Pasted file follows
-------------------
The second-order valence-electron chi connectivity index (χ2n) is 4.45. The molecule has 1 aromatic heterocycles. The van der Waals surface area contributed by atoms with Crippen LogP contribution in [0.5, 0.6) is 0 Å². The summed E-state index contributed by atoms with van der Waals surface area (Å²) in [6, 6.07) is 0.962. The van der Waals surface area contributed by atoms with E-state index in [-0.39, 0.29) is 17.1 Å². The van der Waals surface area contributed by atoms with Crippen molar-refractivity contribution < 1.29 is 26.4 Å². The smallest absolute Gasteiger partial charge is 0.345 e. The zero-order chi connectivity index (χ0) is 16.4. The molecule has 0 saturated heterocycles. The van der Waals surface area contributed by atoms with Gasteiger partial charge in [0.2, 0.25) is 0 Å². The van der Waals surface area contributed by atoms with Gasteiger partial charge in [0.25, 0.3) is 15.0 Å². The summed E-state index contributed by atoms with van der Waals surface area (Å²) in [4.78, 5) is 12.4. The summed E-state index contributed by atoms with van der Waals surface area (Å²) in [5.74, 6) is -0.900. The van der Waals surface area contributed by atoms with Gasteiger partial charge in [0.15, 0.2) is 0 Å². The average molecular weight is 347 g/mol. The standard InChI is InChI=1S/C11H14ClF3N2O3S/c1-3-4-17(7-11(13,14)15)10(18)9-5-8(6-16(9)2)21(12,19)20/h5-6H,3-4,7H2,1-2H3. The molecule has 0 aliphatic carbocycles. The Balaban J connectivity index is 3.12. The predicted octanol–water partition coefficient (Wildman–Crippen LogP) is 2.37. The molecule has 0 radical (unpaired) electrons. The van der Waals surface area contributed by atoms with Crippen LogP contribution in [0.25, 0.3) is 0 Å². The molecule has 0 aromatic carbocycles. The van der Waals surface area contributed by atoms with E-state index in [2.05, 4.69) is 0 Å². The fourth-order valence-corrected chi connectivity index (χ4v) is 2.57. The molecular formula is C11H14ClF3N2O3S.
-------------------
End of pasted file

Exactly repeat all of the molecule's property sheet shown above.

The second-order valence-electron chi connectivity index (χ2n) is 4.45. The molecule has 1 aromatic heterocycles. The van der Waals surface area contributed by atoms with Crippen LogP contribution in [0.5, 0.6) is 0 Å². The summed E-state index contributed by atoms with van der Waals surface area (Å²) in [6, 6.07) is 0.962. The van der Waals surface area contributed by atoms with E-state index in [-0.39, 0.29) is 17.1 Å². The van der Waals surface area contributed by atoms with Crippen molar-refractivity contribution < 1.29 is 26.4 Å². The smallest absolute Gasteiger partial charge is 0.345 e. The zero-order chi connectivity index (χ0) is 16.4. The molecule has 0 saturated heterocycles. The van der Waals surface area contributed by atoms with Gasteiger partial charge in [0.2, 0.25) is 0 Å². The van der Waals surface area contributed by atoms with Gasteiger partial charge in [0.25, 0.3) is 15.0 Å². The summed E-state index contributed by atoms with van der Waals surface area (Å²) in [4.78, 5) is 12.4. The summed E-state index contributed by atoms with van der Waals surface area (Å²) in [5.74, 6) is -0.900. The van der Waals surface area contributed by atoms with Gasteiger partial charge in [0.15, 0.2) is 0 Å². The average molecular weight is 347 g/mol. The standard InChI is InChI=1S/C11H14ClF3N2O3S/c1-3-4-17(7-11(13,14)15)10(18)9-5-8(6-16(9)2)21(12,19)20/h5-6H,3-4,7H2,1-2H3. The molecule has 0 aliphatic carbocycles. The Balaban J connectivity index is 3.12. The predicted octanol–water partition coefficient (Wildman–Crippen LogP) is 2.37. The molecule has 0 radical (unpaired) electrons. The van der Waals surface area contributed by atoms with Crippen LogP contribution in [0.25, 0.3) is 0 Å². The molecule has 0 aromatic carbocycles. The van der Waals surface area contributed by atoms with E-state index in [2.05, 4.69) is 0 Å². The fourth-order valence-corrected chi connectivity index (χ4v) is 2.57. The molecular formula is C11H14ClF3N2O3S.